The cover of Pitom‘s new album, Blasphemy and Other Serious Crimes, features a picture of an empty chair sitting in a corner. It feels strangely appropriate. If Pitom were a preschooler instead of a jazz band, it would definitely spend a lot of its time acting out, and being sent to the corner.
Pitom is a four-piece band composed of guitar, bass, drums, and violin. Its songs are at turns raucous and tender. “Stumbling Block” is a vivacious, dance-inflected jam–its title taken from the Torah admonition “do not place a stumbling block before the blind,” which the rabbis interpret as a warning against leading anyone to wrong-doing. “Neilah” is a dark, somber song that reflects the final prayers of Yom Kippur, then breaks out in a joyful sort of cacophony halfway through.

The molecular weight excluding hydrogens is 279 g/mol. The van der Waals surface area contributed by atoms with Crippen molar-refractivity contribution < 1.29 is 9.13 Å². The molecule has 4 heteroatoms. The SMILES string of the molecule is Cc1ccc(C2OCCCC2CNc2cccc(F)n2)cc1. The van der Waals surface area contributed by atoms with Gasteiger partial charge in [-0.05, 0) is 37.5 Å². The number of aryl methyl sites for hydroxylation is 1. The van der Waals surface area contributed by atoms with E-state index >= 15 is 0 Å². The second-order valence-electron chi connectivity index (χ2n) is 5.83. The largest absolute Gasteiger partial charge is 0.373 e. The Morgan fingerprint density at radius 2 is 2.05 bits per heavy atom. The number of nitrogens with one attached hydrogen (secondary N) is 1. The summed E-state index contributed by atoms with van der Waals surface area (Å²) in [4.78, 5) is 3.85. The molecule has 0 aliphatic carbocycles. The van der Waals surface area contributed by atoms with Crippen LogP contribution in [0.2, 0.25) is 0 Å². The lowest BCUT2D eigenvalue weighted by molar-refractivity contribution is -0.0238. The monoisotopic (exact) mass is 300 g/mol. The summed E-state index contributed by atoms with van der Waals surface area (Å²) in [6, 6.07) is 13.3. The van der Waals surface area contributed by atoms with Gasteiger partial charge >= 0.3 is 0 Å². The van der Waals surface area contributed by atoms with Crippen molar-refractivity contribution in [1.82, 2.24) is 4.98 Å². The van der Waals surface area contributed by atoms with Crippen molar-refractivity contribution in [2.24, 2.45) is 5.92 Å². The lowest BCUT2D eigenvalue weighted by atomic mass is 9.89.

That sudden mood swing is the most unexpected aspect of this CD full of unexpected things–for a collection of instrumental jazz songs, Blasphemy is both inspirational and unexpectedly fun.